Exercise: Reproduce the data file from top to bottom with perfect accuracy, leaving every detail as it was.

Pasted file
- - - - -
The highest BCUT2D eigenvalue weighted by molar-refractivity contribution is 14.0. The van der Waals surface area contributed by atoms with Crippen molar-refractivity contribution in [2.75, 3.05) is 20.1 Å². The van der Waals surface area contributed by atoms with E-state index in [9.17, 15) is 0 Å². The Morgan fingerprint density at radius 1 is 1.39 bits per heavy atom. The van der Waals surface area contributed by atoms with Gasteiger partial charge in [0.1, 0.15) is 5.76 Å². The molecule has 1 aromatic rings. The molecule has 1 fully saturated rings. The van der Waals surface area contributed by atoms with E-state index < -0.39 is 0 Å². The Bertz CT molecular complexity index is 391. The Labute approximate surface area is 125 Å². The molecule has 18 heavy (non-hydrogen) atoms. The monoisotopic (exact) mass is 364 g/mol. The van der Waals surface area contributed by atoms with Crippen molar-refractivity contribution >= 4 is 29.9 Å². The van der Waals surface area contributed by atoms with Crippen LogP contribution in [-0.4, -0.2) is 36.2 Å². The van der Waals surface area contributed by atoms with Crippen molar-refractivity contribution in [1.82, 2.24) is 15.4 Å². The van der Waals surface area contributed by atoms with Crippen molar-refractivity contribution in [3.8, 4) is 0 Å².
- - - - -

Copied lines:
The highest BCUT2D eigenvalue weighted by molar-refractivity contribution is 14.0. The van der Waals surface area contributed by atoms with Crippen molar-refractivity contribution in [2.75, 3.05) is 20.1 Å². The van der Waals surface area contributed by atoms with E-state index in [9.17, 15) is 0 Å². The Morgan fingerprint density at radius 1 is 1.39 bits per heavy atom. The van der Waals surface area contributed by atoms with Gasteiger partial charge in [0.1, 0.15) is 5.76 Å². The molecule has 1 aromatic rings. The molecule has 1 fully saturated rings. The van der Waals surface area contributed by atoms with E-state index < -0.39 is 0 Å². The Bertz CT molecular complexity index is 391. The Labute approximate surface area is 125 Å². The molecule has 18 heavy (non-hydrogen) atoms. The monoisotopic (exact) mass is 364 g/mol. The van der Waals surface area contributed by atoms with Crippen molar-refractivity contribution >= 4 is 29.9 Å². The van der Waals surface area contributed by atoms with Crippen LogP contribution in [-0.4, -0.2) is 36.2 Å². The van der Waals surface area contributed by atoms with Crippen molar-refractivity contribution in [1.82, 2.24) is 15.4 Å². The van der Waals surface area contributed by atoms with Crippen molar-refractivity contribution in [3.8, 4) is 0 Å².